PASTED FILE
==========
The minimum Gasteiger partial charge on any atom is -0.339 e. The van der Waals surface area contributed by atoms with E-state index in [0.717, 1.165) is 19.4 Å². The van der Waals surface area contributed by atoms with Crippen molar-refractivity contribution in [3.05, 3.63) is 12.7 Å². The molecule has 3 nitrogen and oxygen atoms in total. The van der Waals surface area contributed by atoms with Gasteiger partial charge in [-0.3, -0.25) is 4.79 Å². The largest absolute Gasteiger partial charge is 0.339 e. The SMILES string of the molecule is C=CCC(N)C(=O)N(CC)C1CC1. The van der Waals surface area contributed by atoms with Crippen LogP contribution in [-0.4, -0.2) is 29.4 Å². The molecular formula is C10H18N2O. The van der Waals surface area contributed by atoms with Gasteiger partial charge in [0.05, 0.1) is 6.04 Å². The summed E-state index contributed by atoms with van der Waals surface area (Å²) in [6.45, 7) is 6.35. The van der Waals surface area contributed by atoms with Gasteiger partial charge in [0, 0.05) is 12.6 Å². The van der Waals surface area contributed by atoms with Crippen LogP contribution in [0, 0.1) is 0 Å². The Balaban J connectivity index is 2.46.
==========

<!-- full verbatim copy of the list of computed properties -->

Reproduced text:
The minimum Gasteiger partial charge on any atom is -0.339 e. The van der Waals surface area contributed by atoms with E-state index in [0.717, 1.165) is 19.4 Å². The van der Waals surface area contributed by atoms with Crippen molar-refractivity contribution in [3.05, 3.63) is 12.7 Å². The molecule has 3 nitrogen and oxygen atoms in total. The van der Waals surface area contributed by atoms with Gasteiger partial charge in [-0.3, -0.25) is 4.79 Å². The largest absolute Gasteiger partial charge is 0.339 e. The SMILES string of the molecule is C=CCC(N)C(=O)N(CC)C1CC1. The van der Waals surface area contributed by atoms with Crippen LogP contribution in [-0.4, -0.2) is 29.4 Å². The molecular formula is C10H18N2O. The van der Waals surface area contributed by atoms with Gasteiger partial charge in [0.05, 0.1) is 6.04 Å². The summed E-state index contributed by atoms with van der Waals surface area (Å²) in [6.45, 7) is 6.35. The van der Waals surface area contributed by atoms with Gasteiger partial charge in [0, 0.05) is 12.6 Å². The van der Waals surface area contributed by atoms with Crippen LogP contribution in [0, 0.1) is 0 Å². The Balaban J connectivity index is 2.46.